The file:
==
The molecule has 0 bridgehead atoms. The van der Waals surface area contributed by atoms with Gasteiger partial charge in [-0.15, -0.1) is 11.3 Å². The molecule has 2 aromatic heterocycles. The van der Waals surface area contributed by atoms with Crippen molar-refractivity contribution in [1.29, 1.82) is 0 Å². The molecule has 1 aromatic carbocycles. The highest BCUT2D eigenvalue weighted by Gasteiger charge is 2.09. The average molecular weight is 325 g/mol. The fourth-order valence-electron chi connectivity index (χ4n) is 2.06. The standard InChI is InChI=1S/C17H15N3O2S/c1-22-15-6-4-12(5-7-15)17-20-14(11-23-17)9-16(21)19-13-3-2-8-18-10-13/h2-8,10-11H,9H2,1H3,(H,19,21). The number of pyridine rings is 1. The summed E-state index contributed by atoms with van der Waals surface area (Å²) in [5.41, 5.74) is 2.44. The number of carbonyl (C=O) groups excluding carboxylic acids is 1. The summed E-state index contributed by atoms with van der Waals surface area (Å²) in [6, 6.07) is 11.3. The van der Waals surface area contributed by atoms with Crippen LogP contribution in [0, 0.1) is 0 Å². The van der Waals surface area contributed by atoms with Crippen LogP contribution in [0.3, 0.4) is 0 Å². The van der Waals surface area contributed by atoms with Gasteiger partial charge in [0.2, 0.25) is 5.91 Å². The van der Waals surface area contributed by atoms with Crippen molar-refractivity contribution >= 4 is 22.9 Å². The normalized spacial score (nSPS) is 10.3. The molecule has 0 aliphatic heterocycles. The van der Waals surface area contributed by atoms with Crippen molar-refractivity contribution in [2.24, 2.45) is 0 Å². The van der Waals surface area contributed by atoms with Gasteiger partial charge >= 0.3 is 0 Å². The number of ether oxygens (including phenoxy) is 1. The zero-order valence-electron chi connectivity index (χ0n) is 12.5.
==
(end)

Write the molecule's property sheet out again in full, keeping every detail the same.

The molecule has 0 bridgehead atoms. The van der Waals surface area contributed by atoms with Gasteiger partial charge in [-0.15, -0.1) is 11.3 Å². The molecule has 2 aromatic heterocycles. The van der Waals surface area contributed by atoms with Crippen molar-refractivity contribution in [1.29, 1.82) is 0 Å². The molecule has 1 aromatic carbocycles. The highest BCUT2D eigenvalue weighted by Gasteiger charge is 2.09. The average molecular weight is 325 g/mol. The fourth-order valence-electron chi connectivity index (χ4n) is 2.06. The standard InChI is InChI=1S/C17H15N3O2S/c1-22-15-6-4-12(5-7-15)17-20-14(11-23-17)9-16(21)19-13-3-2-8-18-10-13/h2-8,10-11H,9H2,1H3,(H,19,21). The number of pyridine rings is 1. The summed E-state index contributed by atoms with van der Waals surface area (Å²) in [5.41, 5.74) is 2.44. The number of carbonyl (C=O) groups excluding carboxylic acids is 1. The summed E-state index contributed by atoms with van der Waals surface area (Å²) in [6, 6.07) is 11.3. The van der Waals surface area contributed by atoms with Crippen LogP contribution in [0, 0.1) is 0 Å². The van der Waals surface area contributed by atoms with Crippen LogP contribution in [0.3, 0.4) is 0 Å². The van der Waals surface area contributed by atoms with Gasteiger partial charge in [0.2, 0.25) is 5.91 Å². The van der Waals surface area contributed by atoms with Crippen molar-refractivity contribution >= 4 is 22.9 Å². The normalized spacial score (nSPS) is 10.3. The molecule has 0 aliphatic heterocycles. The van der Waals surface area contributed by atoms with Crippen molar-refractivity contribution in [2.24, 2.45) is 0 Å². The van der Waals surface area contributed by atoms with Gasteiger partial charge >= 0.3 is 0 Å². The number of ether oxygens (including phenoxy) is 1. The zero-order valence-electron chi connectivity index (χ0n) is 12.5.